Lawyers Journal

Fighting back against cyberstalking

Have you ever been harassed on the Internet? If so, you're not alone.

The three most visible organizations that deal with cyberstalking and similar Internet issues receive about 30,000 complaints a year, according to Jayne Hitchcock, the president of one of them.

And this number is related to adult crimes, not those directed toward children, says Hitchcock, who founded WHOA (Working to Halt Online Abuse), at

http://www.haltabuse.org, in response to her being stalked for more than three years.

In 1996, Hitchcock, a professional writer, warned others publicly in a Usenet discussion group about a self-described literary agency that required fees for reading book manuscripts, a shady practice in the book publishing industry. (Some legitimate professionals charge to read and edit book manuscripts, but agents typically earn their fees as a percentage of royalties after books get published.)

The biggest problem with Woodside Literary Agency of New York City was that nobody's book ever got published despite paying the sometimes substantial fees required, a fact later confirmed in court. Two of the sham agency's proprietors were eventually convicted of mail fraud and perjury, and one did prison time.

After speaking out, Hitchcock was harassed by the agency, both online and offline. Her phone number and address were posted on the Web along with claims that she enjoyed sadomasochistic sex. Her e-mail in-box was "mailbombed" - hundreds of e-mails were sent to it at a time to prevent her from being able to efficiently use it. She was even threateningly tailed by a car while walking in her employer's parking lot.

"The scariest part was not knowing what they would do next," she says.

Confirming that dark clouds sometimes have silver linings, Hitchcock, along with helping other cyberstalking victims through WHOA, now devotes a good part of her time to speaking about the subject at conferences and seminars, training law enforcement agencies how to track down cybercriminals, consulting with state legislatures in the passage of cyberstalking statutes and writing about these and other realities, both

pleasant and unpleasant, related to living in the Internet Age.

If you ever find yourself being cyberstalked, "first send the person an e-mail politely asking him to stop communicating with you," says Hitchcock.

But don't engage him in extended dialog. If the person continues, that's when WHOA, an organization of 16 volunteers that doesn't charge for its services, can help.

Its primary method is to track down the Internet service provider (ISP) of the stalker, who typically cloaks this as well as other information about himself. Sometimes the ISP will warn the person or immediately cancel his account, and that's the end of it. Other times, though, the stalker will just create a different account and continue.

Options you now have include contacting the police, whether local, county or state, depending on their expertise with cybercrime. Sometimes hiring a cyber detective or a lawyer who specializes in cybercrime can facilitate this process. WHOA can refer you to such a specialist, if needed.

WHOA specializes in helping adults, but other organizations can help adults or children confronted with similar situations, including CyberAngels, at http://www.cyberangels.org, and SafetyEd, at http://www.safetyed.org.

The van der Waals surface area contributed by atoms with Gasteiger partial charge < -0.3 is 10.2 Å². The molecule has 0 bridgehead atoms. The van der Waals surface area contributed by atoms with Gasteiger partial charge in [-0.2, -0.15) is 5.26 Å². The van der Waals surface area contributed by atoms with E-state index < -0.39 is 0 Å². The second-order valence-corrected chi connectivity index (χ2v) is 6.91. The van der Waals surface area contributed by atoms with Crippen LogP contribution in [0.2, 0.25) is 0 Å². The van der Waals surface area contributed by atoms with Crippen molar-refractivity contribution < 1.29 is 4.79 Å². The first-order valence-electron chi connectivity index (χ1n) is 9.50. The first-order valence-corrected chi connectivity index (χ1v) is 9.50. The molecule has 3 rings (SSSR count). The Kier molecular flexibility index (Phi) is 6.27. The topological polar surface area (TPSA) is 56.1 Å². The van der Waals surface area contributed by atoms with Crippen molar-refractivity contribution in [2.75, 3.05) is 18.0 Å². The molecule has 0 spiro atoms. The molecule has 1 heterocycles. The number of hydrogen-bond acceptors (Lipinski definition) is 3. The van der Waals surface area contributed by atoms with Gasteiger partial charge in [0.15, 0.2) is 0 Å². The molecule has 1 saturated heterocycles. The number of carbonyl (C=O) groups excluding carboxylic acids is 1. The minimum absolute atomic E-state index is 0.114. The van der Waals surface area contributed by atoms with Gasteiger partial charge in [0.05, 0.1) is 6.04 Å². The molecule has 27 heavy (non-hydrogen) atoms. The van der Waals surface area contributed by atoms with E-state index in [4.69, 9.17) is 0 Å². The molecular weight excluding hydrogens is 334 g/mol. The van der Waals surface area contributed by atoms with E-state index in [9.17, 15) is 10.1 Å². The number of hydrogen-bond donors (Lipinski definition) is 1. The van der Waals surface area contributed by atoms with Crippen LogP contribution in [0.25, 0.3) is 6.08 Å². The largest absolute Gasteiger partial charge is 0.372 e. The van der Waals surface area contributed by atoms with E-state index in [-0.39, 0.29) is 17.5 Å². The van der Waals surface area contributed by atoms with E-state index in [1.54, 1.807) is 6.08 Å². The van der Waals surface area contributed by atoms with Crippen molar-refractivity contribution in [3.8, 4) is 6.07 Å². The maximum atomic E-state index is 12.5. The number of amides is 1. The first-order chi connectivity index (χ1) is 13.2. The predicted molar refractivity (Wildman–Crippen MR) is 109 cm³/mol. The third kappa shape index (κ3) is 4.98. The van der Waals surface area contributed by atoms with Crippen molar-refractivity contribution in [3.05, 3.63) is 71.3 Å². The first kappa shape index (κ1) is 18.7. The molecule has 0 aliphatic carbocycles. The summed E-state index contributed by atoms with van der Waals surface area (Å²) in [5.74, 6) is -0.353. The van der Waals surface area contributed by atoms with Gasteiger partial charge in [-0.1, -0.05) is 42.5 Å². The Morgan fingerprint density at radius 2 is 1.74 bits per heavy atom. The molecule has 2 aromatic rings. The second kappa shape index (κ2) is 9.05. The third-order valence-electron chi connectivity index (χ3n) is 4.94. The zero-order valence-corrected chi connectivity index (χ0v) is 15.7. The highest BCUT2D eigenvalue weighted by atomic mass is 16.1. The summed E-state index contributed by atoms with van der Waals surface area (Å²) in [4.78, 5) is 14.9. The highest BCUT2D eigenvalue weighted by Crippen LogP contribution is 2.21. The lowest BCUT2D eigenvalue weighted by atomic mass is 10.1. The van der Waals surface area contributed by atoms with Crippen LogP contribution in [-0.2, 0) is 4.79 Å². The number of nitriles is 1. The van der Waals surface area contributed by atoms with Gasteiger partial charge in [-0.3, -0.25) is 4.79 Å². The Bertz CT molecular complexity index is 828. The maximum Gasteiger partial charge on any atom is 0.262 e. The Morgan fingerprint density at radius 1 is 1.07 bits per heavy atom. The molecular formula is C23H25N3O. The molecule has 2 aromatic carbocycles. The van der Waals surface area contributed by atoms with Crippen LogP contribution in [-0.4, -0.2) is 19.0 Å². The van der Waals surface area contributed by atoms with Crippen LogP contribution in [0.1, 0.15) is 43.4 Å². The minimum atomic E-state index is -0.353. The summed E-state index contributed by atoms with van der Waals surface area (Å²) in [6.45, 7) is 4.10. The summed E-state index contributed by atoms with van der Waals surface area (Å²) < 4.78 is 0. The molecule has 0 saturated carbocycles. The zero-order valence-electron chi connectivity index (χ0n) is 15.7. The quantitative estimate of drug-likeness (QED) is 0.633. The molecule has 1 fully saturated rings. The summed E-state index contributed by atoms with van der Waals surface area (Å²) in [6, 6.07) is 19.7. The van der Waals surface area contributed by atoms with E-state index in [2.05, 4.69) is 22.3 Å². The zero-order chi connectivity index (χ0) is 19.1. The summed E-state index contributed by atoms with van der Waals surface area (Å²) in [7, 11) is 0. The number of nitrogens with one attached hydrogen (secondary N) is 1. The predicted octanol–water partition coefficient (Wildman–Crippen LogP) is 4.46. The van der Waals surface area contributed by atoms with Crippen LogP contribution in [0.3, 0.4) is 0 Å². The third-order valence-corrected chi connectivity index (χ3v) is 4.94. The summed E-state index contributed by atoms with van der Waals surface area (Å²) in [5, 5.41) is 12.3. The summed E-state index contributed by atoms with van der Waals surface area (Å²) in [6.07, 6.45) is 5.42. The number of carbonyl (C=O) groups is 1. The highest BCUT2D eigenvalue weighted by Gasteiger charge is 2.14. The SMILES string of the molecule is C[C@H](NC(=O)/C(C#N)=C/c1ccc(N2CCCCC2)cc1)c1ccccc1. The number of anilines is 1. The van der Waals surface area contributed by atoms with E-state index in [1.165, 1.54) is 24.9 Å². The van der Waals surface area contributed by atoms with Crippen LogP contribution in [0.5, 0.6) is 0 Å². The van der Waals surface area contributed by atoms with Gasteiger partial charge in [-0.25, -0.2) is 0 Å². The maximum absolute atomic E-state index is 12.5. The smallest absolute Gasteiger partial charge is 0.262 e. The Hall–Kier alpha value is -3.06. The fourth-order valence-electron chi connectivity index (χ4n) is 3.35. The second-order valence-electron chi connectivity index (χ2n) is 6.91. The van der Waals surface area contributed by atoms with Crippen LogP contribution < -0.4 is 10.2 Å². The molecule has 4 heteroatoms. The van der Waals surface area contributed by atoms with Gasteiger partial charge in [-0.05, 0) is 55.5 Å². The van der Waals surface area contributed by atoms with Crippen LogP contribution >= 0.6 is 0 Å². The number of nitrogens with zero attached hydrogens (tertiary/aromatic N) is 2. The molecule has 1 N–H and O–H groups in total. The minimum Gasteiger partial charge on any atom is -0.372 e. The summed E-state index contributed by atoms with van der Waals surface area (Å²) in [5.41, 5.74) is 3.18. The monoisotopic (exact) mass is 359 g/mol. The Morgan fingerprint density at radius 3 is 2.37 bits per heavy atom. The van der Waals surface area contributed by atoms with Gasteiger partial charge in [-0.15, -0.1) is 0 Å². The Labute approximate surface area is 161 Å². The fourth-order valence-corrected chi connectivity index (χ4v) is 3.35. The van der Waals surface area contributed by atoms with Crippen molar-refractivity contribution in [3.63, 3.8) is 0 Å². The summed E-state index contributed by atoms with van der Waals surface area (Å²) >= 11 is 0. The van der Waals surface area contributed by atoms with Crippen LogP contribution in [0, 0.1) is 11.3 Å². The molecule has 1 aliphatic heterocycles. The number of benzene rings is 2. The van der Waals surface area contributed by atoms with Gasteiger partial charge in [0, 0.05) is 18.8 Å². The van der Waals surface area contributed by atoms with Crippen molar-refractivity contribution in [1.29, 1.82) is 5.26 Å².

Individuals aren't the only ones harassed this way. Companies or their management are as well. This is where high-powered cyber investigation agencies such as ICG Inc. of Princeton, N.J., at http://www.icginc.com, can help.

ICG, which has 50 employees, works primarily with businesses and government

agencies and charges fees "ranging from a few thousand dollars to many tens of thousands of dollars," says its chairman and CEO, Michael Allison.

Along with cyberstalking, other areas involving crime perpetuated through

the Internet that ICG gets involved with are extortion, blackmail, libel, product piracy and counterfeiting, fencing of stolen property, identity theft, and even bomb and death threats.

Another large company that's heavily involved with cyber investigation activities is Kroll Inc., at http://www.krollworldwide.com.

"The Internet can be a haven for bad guys," says Allison. But it's no different in this respect from the larger world, where good, and evil, coexist.

As you might expect, you can find plenty of additional information about Internet stalking and other crime on the Internet itself. Here are several worthwhile sources:

•  WiredSafety Cyberstalking and Harassment, http://wiredpatrol.org/cyberstalking_harassment, (a compilation of useful guidelines);

•  Cyberstalking: A New Challenge for Law Enforcement and Industry, http://www.usdoj.gov/criminal/cybercrime/cyberstalking.htm, (a U.S. Department of Justice report);

•  Cyber-Stalking: Obsessional Pursuit and the Digital Criminal, http://www.crimelibrary.com/criminology/cyberstalking, (a paper by an Australian academic);

•  An Exploration of Predatory Behaviour in Cyberspace: Towards a Typology of Cyberstalkers, http://firstmonday.org/issues/issue8_9/mcfarlane/index.html, (a study examining the behavior of cyberstalkers).

 

Reid Goldsborough is a syndicated columnist and author of the book Straight Talk About the Information Superhighway. He can be reached at [e-mail reidgold] or http://www.netaxs.com/~reidgold/column.

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